They say that getting blown out is much better than losing a close game. When you lose by getting blown out, at least you know that you aren't on the same level as your peers. Losing in a tight contest, though, is much more painful, knowing that you could've won the game. That's exactly what the Green Bay Packers are feeling after losing to the San Francisco 49ers in the Divisional Round.

The Packers came into Levi Stadium as heavy underdogs against the juggernaut that was the 49ers. Despite the odds being stacked against them, Green Bay managed to go toe-to-toe with the NFC's top seed. In fact, they held a lead for a good portion of the map.

And then, the wheels fell off. There were multiple people involved that contributed to the Packers' playoff loss to the 49ers. Let's break down each individual.

Jordan Love

The Cinderella story had to end at some point. Yes, Jordan Love was playing at a high level during the latter half of the season. He's no Aaron Rodgers (yet), but he showed the capability to lead an offense to the playoffs. The win against the Cowboys proved that Love had a bright future ahead with the Packers.

If the Cowboys game was a dream come true, then this 49ers game was a swift crash back to earth for Jordan Love. Against the 49ers' formidable defense, Love faltered in the worst possible time. He threw two interceptions, one of which was a back-breaking pick that doomed their would-be game-winning drive. If not for Aaron Jones single-handedly tearing the Niners' defense a new one, the game might've gone differently.

Aside from the turnovers, Love struggled in the first half to generate offense in the red zone. They had three trips to the Niners' red zone, and it only resulted in six points for the Packers.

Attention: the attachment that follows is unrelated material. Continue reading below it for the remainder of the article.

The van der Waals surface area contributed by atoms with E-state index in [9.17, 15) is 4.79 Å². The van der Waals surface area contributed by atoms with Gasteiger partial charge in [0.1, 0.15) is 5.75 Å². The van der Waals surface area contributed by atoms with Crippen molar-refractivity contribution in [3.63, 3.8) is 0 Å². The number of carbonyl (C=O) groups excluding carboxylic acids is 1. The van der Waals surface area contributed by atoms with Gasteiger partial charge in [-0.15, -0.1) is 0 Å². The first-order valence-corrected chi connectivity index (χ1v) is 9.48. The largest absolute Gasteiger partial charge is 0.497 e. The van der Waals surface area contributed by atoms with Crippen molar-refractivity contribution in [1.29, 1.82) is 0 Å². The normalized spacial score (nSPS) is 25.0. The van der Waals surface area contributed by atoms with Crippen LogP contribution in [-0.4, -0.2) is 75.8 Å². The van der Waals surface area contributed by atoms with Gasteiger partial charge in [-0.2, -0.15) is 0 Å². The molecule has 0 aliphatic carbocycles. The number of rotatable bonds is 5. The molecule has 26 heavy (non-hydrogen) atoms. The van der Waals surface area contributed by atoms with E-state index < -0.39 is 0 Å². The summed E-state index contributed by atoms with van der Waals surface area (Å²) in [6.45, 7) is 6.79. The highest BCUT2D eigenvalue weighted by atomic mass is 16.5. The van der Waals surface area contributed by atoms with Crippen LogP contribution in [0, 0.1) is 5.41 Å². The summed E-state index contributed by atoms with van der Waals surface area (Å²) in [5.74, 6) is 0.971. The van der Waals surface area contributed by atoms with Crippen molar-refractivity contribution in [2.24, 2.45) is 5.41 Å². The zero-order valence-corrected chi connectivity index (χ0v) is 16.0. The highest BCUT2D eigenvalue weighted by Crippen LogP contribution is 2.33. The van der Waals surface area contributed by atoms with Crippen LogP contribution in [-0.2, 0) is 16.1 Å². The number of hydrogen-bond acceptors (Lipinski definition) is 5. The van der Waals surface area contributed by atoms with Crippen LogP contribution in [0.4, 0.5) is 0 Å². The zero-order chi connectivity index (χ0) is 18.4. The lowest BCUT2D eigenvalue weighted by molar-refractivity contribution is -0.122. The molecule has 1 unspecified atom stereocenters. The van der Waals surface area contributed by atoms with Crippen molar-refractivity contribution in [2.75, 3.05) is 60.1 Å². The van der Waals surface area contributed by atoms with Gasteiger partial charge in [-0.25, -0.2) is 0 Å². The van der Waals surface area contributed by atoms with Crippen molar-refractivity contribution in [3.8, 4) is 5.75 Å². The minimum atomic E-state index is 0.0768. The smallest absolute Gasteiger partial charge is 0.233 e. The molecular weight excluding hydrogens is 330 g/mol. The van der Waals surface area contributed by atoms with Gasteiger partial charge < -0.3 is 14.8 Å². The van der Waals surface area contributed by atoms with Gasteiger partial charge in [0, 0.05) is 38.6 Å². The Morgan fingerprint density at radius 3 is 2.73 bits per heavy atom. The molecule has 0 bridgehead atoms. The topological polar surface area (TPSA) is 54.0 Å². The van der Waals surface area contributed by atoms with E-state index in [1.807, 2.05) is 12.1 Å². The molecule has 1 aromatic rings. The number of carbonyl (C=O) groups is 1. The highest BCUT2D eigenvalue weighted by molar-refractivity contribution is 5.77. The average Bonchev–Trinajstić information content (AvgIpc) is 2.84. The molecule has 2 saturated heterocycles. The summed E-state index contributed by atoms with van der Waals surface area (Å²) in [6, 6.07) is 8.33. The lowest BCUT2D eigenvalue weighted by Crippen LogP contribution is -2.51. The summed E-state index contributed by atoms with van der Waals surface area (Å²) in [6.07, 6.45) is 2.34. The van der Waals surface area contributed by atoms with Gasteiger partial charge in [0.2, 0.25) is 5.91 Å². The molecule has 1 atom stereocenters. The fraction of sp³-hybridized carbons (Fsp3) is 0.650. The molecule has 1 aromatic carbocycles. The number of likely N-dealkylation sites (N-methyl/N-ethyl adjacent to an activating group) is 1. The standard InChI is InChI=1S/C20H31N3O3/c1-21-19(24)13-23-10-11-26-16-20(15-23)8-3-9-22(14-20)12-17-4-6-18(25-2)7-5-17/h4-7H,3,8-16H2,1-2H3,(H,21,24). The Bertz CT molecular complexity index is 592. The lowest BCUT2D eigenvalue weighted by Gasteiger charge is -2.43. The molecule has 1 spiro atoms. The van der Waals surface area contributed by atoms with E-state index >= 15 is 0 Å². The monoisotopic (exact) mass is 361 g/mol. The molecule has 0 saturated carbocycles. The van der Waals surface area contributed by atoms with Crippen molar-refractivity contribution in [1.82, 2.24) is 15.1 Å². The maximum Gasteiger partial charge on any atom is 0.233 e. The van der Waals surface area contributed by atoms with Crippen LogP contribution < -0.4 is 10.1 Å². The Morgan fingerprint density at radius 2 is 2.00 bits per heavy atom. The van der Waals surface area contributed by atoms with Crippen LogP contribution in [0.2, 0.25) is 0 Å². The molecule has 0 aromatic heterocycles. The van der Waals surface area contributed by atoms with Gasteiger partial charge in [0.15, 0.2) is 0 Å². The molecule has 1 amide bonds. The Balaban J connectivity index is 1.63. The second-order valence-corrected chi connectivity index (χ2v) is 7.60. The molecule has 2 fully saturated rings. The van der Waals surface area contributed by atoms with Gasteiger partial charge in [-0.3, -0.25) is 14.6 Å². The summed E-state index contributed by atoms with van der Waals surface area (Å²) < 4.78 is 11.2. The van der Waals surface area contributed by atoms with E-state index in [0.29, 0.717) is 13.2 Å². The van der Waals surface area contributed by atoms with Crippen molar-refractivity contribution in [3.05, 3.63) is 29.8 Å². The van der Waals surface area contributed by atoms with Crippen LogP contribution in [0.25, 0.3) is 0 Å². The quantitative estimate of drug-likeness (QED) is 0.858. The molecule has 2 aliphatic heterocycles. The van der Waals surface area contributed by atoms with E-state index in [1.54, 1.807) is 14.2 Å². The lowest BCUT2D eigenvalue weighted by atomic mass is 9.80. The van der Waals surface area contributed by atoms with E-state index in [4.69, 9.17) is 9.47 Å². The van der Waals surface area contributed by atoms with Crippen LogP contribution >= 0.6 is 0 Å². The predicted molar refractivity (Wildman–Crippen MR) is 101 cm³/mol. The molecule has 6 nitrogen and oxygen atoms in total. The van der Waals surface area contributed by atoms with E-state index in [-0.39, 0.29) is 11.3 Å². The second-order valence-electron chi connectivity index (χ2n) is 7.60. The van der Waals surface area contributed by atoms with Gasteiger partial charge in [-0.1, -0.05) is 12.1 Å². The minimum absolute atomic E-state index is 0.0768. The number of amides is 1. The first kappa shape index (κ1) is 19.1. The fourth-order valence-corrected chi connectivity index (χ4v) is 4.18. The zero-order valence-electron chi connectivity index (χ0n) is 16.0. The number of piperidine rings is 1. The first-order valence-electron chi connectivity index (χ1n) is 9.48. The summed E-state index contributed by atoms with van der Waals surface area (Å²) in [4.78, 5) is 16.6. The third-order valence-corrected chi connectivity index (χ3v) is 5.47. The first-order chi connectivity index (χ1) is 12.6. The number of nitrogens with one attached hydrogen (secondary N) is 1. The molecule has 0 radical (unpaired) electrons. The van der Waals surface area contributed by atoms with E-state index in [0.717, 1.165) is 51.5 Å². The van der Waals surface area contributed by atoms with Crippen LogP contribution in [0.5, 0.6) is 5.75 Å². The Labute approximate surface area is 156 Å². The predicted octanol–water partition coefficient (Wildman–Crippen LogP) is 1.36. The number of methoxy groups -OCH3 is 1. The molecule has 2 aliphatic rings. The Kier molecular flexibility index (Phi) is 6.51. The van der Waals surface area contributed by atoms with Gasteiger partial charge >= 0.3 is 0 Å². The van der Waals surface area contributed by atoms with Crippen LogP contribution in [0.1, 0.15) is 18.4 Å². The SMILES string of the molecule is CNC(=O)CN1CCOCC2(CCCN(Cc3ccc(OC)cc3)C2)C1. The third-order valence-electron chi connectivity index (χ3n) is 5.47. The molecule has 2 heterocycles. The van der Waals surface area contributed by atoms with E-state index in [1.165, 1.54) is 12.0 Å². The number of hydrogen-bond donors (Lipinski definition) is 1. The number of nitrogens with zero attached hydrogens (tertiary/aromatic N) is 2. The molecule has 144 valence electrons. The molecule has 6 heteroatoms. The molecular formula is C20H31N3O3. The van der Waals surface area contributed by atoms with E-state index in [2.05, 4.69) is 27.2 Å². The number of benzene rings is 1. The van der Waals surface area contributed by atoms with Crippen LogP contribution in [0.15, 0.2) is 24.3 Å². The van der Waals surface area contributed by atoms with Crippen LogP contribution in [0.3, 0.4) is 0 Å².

To say that Love played bad against the 49ers would be misleading. He was able to generate points early in the game, giving the Packers' defense room to breathe against San Francisco's unholy offense. However, it became clear as the game went on that Love was still incredibly raw. This was a solid season for Love considering the expectations, but it also showed the flaws that Love will need to work on as he progresses in his career.

Anders Carlson

If you're a good kicker in the NFL, you should not be a household name. Yes, there are exceptions (Justin Tucker, Adam Vinatieri). However, if the casual NFL fan knows a kicker's name, it's likely due to the fact that he's not a good kicker. Case in point: Packers kicker Anders Carlson.

You'd think that the kicking gene must run in the Carlson family. Anders' brother, Daniel Carlson, is a perennially underrated kicker who's won games for the Las Vegas Raiders. However, towards the end of the season, Anders Carlson started to develop a consistent habit of missing at least one field goal per contest. This frustrated Packers fans, who wanted the team to sign a different kicker for the playoffs.

However, the Packers' coaching staff insisted on sticking with Carlson. The decision came back to haunt them in the worst possible way. The Packers had a chance to go up by seven late in the game. After driving into San Francisco territory, the Love-led offense was stopped. All they needed was a 41-yard field goal.

Carlson proceeded to miss the kick, and the rest quickly crumbled. The Packers' defense tried hard to hold off the 49ers' offense, but it was a futile effort.

Keisean Nixon, Darnell Savage

These two are ranked lower just because what they did (or didn't do, as you'll see) was less impactful than Love or Carlson's mistakes. Brock Purdy is one of the best quarterbacks in the league, but he's also a bit of a turnover machine. When he does make a risky throw, defenses need to be prepared to take full advantage.

Both Nixon and Savage saw such an opportunity come to them against the 49ers in the playoffs. Both Packers defensive backs nearly caught an interception from Purdy during the Packers' Divisional Round game. In Savage's case, there was a wide-open lane for him to potential return it for six. Unfortunately, both players dropped it.

At the end of the day, it's still a positive result (incompletion for Purdy). Still, with how close the game ended up being, you have to wonder how the game would've gone had either Packers DBs caught the interception.